There are 7 ways to determine your target audience:
  • Analyse your customer base and carry out client interviews
  • Conduct market research and identify industry trends
  • Analyse competitors
  • Create personas
  • Define who your target audience isn’t
  • Continuously revise
  • Use google analytics

What is my message to attract prospective consumers?

The core of your marketing strategy is a message that expresses the essence of why a customer buys your product or service. They are often used to generate demand, build brand awareness and sell.  An example is “You’ll save so much you’ll think you won the lottery.”

The 7 Components of a Brilliant Marketing Message
  • They get to the point.
  • They take the customer’s viewpoint.
  • They use familiar language.
  • They feel informal.
  • They say something original.
  • They need no further explanation.
  • They make you smile.

How much time do I have to dedicate to marketing activities?

You know that marketing activities are important, but often you don’t have the time to figure out what they should be.  But if you do nothing, your competitors will eat your lunch!

There are 3 options to consider:

  • Do it yourself
  • Hire someone to do your marketing in-house
  • Employ a marketing consultant or agency to manage your marketing

How much should I be spending on marketing?

We’re the first to admit that finding a balance with marketing your business is a constant challenge. Small businesses don’t have the endless budgets of say a Coca Cola or McDonald’s; your budget comes with limits.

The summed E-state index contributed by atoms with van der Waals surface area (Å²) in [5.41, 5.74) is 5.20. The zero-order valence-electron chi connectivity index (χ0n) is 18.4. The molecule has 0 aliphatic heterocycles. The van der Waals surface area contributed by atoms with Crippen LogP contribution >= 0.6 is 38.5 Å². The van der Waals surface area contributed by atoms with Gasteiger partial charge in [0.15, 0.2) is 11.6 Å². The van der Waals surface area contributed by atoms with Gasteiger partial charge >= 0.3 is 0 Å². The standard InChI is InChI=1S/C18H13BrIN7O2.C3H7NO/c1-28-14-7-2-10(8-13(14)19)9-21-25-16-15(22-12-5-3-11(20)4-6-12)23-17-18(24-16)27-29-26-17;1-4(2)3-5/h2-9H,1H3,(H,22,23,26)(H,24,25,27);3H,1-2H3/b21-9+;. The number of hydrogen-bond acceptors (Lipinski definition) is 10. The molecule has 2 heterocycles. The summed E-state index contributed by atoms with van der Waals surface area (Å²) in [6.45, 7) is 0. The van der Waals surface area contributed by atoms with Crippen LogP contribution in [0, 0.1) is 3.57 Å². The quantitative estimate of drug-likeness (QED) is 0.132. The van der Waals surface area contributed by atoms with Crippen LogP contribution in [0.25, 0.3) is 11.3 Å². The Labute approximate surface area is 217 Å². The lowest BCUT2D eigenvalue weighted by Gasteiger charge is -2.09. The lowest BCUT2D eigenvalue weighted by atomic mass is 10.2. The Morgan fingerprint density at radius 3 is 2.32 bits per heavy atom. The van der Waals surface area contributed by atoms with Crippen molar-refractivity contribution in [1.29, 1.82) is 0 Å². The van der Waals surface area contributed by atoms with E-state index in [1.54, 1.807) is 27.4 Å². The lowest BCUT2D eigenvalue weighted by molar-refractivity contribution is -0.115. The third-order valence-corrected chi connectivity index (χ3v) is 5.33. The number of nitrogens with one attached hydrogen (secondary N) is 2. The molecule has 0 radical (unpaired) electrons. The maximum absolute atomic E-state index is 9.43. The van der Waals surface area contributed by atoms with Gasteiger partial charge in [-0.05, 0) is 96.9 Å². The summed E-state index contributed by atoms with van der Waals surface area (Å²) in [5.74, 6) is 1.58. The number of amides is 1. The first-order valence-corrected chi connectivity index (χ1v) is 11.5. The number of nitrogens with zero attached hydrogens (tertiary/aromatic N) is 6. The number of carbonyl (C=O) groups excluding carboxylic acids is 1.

For small businesses, your investment has to pay off, almost in real time. What’s even scarier, you’re spending your money on the hope of future results, nothing is guaranteed – which is where many business owners get scared off.

But let’s face it, if you want to survive and outlast your competitors, the saying is true: “you need to spend some to make some”.

In reality, your budget should be relevant to your revenue, so let’s start with that.

Here’s a general rule of thumb:
  • Up to 5% to 7% of your total revenue: You are maintaining your existing sales.
  • Up to 7% to 10% of your total revenue: You are growing your business and being competitive.
  • Up to 10% to 15% of your total revenue: You are dominating, being aggressive and seeking brand saturation.

Remember, that this is all relevant to your competitors’ spend too. You won’t be dominating if you’re spending 15% of $200K and your competitor is spending 15% of one million dollars.